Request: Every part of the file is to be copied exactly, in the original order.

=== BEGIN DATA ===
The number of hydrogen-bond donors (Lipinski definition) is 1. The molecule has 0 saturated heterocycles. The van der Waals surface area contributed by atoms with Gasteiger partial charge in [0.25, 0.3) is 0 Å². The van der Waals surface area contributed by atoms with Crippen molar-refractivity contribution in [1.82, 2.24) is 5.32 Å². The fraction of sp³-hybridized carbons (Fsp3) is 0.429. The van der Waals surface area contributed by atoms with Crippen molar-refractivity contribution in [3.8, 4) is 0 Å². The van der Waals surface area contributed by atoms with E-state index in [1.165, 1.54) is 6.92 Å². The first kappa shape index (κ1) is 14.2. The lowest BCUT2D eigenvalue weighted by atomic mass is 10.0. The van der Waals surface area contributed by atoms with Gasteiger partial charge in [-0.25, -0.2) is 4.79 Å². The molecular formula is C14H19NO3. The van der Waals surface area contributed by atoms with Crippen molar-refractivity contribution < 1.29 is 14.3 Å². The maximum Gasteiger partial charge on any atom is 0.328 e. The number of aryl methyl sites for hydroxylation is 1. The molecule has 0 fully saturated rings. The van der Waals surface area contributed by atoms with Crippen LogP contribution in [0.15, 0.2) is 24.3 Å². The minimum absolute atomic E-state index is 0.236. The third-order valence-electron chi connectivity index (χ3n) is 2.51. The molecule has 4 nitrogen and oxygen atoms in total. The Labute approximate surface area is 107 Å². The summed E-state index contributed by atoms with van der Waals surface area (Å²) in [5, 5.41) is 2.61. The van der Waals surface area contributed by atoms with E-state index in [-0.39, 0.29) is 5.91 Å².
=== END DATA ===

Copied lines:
The number of hydrogen-bond donors (Lipinski definition) is 1. The molecule has 0 saturated heterocycles. The van der Waals surface area contributed by atoms with Gasteiger partial charge in [0.25, 0.3) is 0 Å². The van der Waals surface area contributed by atoms with Crippen molar-refractivity contribution in [1.82, 2.24) is 5.32 Å². The fraction of sp³-hybridized carbons (Fsp3) is 0.429. The van der Waals surface area contributed by atoms with Crippen molar-refractivity contribution in [3.8, 4) is 0 Å². The van der Waals surface area contributed by atoms with E-state index in [1.165, 1.54) is 6.92 Å². The first kappa shape index (κ1) is 14.2. The lowest BCUT2D eigenvalue weighted by atomic mass is 10.0. The van der Waals surface area contributed by atoms with Gasteiger partial charge in [-0.25, -0.2) is 4.79 Å². The molecular formula is C14H19NO3. The van der Waals surface area contributed by atoms with Crippen molar-refractivity contribution < 1.29 is 14.3 Å². The maximum Gasteiger partial charge on any atom is 0.328 e. The number of aryl methyl sites for hydroxylation is 1. The molecule has 0 fully saturated rings. The van der Waals surface area contributed by atoms with Crippen LogP contribution in [0.15, 0.2) is 24.3 Å². The minimum absolute atomic E-state index is 0.236. The third-order valence-electron chi connectivity index (χ3n) is 2.51. The molecule has 4 nitrogen and oxygen atoms in total. The Labute approximate surface area is 107 Å². The summed E-state index contributed by atoms with van der Waals surface area (Å²) in [5, 5.41) is 2.61. The van der Waals surface area contributed by atoms with E-state index in [-0.39, 0.29) is 5.91 Å².